How to land a passenger jet without any flight controls

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I highly recommend the movie Charlie Victor Romeo if you find the story interesting. It’s a single camera stage-play format (as that’s what it’s based on) focusing on the cockpit during a few significant aircraft events.


Great article. One small correction: the plane crashed in Sioux City Iowa, not Sioux Falls (SD). I was working in a building across the river (the place is flat) and could see the smoke and flames from the crash. Incredible that anyone survived…


Ah, I’m in too delicate a mood to watch stuff like that. Incredible piece of piloting.

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Looks very well done. I wish I had time right now to see the whole thing.

I read a book last year that analyzed a number of different plane crashes and made a set of survival recommendations based on shared characteristics of previous crash survivors. Here are some of those recommendations:

-Sit within 6 rows of an emergency exit.
-Sit in an aisle seat.
-Wear close-toed shoes that will stay on your feet (no flip flops, sandals, etc.).
-Wear long pants.
-Wear all natural fibers, nothing that will melt and fuse to your skin.
-Pay attention to the safety briefing, and read the safety instructions.
-Put your hands on your life preserver so that you know where it is and what it feels like. If your seat doesn’t have one (as is sometimes the case), request one from the flight attendant prior to takeoff or request a change of seats.

I think we’ve all heard that travel by plane is the safest form of travel. Surprisingly, your chances of surviving an aircraft accident are more than 90%.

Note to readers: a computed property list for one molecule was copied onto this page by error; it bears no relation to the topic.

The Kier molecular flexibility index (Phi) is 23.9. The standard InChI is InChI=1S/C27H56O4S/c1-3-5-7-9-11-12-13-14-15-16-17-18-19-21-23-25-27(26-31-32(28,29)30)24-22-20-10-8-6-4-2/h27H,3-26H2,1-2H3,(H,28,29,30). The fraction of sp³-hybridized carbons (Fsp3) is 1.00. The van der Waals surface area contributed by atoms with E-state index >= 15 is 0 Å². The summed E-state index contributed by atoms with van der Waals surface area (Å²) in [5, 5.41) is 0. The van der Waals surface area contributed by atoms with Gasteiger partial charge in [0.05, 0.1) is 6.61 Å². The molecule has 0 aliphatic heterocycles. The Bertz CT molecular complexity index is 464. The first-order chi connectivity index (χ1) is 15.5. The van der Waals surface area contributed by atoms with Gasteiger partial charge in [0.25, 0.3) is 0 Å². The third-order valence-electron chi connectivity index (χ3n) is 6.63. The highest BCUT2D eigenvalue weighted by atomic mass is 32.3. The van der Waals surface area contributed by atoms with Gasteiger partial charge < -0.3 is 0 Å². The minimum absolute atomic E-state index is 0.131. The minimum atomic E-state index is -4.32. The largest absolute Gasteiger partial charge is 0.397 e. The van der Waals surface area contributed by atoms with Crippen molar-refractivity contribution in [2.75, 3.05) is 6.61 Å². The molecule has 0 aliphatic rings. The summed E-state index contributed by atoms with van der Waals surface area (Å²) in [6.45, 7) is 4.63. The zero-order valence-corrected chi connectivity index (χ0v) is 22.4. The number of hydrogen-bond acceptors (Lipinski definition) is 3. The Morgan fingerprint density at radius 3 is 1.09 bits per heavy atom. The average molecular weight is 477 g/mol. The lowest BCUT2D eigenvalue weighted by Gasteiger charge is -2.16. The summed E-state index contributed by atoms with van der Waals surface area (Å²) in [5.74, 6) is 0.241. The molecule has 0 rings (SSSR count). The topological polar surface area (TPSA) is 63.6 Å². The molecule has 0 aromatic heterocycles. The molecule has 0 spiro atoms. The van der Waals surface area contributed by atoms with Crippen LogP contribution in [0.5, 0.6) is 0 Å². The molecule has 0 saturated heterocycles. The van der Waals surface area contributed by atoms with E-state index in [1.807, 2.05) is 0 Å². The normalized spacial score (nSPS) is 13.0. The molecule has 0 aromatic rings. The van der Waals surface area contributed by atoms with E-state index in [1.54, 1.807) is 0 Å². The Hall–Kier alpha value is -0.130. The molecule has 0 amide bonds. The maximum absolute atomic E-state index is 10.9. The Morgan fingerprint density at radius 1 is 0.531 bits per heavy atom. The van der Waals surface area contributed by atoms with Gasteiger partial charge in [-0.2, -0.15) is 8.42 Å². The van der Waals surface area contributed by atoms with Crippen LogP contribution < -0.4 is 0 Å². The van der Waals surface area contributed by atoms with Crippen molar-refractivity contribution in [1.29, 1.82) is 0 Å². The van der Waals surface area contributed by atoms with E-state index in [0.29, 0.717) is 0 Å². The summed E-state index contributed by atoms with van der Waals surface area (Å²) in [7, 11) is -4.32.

Statistically speaking, fit people of medium build are more likely to survive than others. People who have difficulty moving through the cabin under normal circumstances will have significantly reduced chances of survival. Men are more likely to survive than woman. People aged between 20 and 40 are more likely to survive than other age groups.

In the author’s analysis, he did not find that a certain part of the plane was more survivable than others. The tail is no better than the wing. It all comes down to proximity to emergency exit. If there is fire, you have a limited amount of time to evacuate the plane before the aluminum frame and skin ignite. If you are still in the plane when that happens, it’s bad news.


Well, I’m definitely copying this locally.

Two wrongs don’t make a right, but three rights make a left.


And that’s One to Grow On.™


Don’t fly on DC-10s.

Luckily, not many around any more anyway.


I wish MH370 would dis-appear

I was on a United DC-10 out of San Francisco in early January 1990 (six months after this) when the rear engine had a similar (although much less catastrophic) failure. First, there was an odd whiff of smoke, then the airplane rattled like an off balance washing machine, and then the rear engine did the equivalent of throwing a rod – went off balance and failed completely. Two loud bangs and you could feel the airplane torque under your ass.